Saudi Arabian Aseel Al Hamad made F1 history
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This Saudi Arabian woman made F1 history

This Saudi Arabian woman made F1 history

Aseel Al Hamad drove a Formula One car in France to mark the end of the driving ban on women in her country

Aseel Al Hamad

In a historic move, Saudi Arabia earlier this week lifted the ban on women driving in the country. While several women are already driving on the streets of Riyadh, halfway around the world another Saudi Arabian woman, Aseel Al Hamad silently created history on an F1 track in France.

Read: Saudi receives 120,000 applications for female driving licenses

On Sunday, June 24, the same day that woman in Saudi Arabia could start driving, Aseel got behind the wheel of a Formula One car in a symbolic lap around the Le Castellet circuit ahead of the French Grand Prix.

“I have loved racing and motorsport from a very young age and to drive a Formula 1 car goes even beyond my dreams and what I thought was possible. It is a genuine honour to drive the Renault Sport Formula One Team E20 car in front of the crowds at its home Grand Prix in France. I hope doing so on the day when women can drive on the roads in the Kingdom of Saudi Arabia shows what you can do if you have the passion and spirit to dream,” said Aseel on her Instagram page.

Aseel Al Hamad

The Renault car that Aseel got into was the same one that Finnish champion Kimmi Raikkonen drove to victory at the 2012 Abu Dhabi GP. Apart from being on the Women in Motorsport Commission established by the International Automobile Federation (FIA), Formula One’s governing body, she is also the first female member of the Saudi Arabian Motorsport Federation.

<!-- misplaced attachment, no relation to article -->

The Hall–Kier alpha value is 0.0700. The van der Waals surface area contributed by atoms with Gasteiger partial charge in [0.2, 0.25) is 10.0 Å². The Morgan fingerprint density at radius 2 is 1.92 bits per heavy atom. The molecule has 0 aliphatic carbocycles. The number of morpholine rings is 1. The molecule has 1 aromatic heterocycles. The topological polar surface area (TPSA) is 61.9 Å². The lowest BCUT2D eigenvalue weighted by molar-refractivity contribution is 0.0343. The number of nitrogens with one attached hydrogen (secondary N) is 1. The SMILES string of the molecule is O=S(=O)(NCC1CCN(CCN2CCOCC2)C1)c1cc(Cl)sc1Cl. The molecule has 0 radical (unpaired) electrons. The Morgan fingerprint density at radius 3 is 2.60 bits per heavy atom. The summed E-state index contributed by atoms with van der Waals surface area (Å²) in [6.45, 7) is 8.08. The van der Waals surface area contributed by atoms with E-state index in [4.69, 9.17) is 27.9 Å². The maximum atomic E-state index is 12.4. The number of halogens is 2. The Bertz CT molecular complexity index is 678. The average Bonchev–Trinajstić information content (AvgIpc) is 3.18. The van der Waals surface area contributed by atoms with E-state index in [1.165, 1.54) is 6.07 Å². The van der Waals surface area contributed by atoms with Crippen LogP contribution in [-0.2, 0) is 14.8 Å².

“The most important thing I am looking forward to is to start seeing the next generation, young girls, trying (motorsport). I want to watch them training and taking the sport very seriously as a career. This is going to be really my biggest achievement.”

The President of the FIA, Jean Todt, was at the circuit as well. He posted an image of himself with Aseel at the track to his 16k followers on Twitter. He added, “Driving authorization for women effective today in Saudi Arabia is a major step forward for women’s rights, mobility and women in motorsport, which calls for more.”

Read: Some Saudi men still disapprove women driving

Aseel’s symbolic act might mean that a woman taking the wheel at an actual Formula One race is inevitable.


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